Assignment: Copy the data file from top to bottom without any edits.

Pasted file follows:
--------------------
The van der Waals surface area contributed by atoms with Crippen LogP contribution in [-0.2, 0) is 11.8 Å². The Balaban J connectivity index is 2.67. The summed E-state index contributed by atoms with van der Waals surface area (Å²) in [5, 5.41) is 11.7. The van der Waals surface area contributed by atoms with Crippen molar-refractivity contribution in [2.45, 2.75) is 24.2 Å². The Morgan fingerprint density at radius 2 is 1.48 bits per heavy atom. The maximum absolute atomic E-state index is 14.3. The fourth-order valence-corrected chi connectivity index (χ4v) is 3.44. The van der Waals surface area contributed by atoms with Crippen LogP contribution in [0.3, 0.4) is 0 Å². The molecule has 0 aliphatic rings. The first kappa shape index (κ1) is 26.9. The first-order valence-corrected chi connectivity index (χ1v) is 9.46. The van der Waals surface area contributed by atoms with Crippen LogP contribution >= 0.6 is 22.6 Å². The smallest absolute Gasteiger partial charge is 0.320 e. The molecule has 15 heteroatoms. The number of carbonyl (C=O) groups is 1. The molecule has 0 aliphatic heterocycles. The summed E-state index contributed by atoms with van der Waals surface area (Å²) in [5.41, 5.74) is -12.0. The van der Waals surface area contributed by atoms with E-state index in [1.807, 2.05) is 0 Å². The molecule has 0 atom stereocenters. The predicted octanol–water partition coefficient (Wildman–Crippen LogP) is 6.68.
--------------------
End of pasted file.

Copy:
The van der Waals surface area contributed by atoms with Crippen LogP contribution in [-0.2, 0) is 11.8 Å². The Balaban J connectivity index is 2.67. The summed E-state index contributed by atoms with van der Waals surface area (Å²) in [5, 5.41) is 11.7. The van der Waals surface area contributed by atoms with Crippen molar-refractivity contribution in [2.45, 2.75) is 24.2 Å². The Morgan fingerprint density at radius 2 is 1.48 bits per heavy atom. The maximum absolute atomic E-state index is 14.3. The fourth-order valence-corrected chi connectivity index (χ4v) is 3.44. The van der Waals surface area contributed by atoms with Crippen LogP contribution in [0.3, 0.4) is 0 Å². The molecule has 0 aliphatic rings. The first kappa shape index (κ1) is 26.9. The first-order valence-corrected chi connectivity index (χ1v) is 9.46. The van der Waals surface area contributed by atoms with Crippen LogP contribution >= 0.6 is 22.6 Å². The smallest absolute Gasteiger partial charge is 0.320 e. The molecule has 15 heteroatoms. The number of carbonyl (C=O) groups is 1. The molecule has 0 aliphatic heterocycles. The summed E-state index contributed by atoms with van der Waals surface area (Å²) in [5.41, 5.74) is -12.0. The van der Waals surface area contributed by atoms with E-state index in [1.807, 2.05) is 0 Å². The molecule has 0 atom stereocenters. The predicted octanol–water partition coefficient (Wildman–Crippen LogP) is 6.68.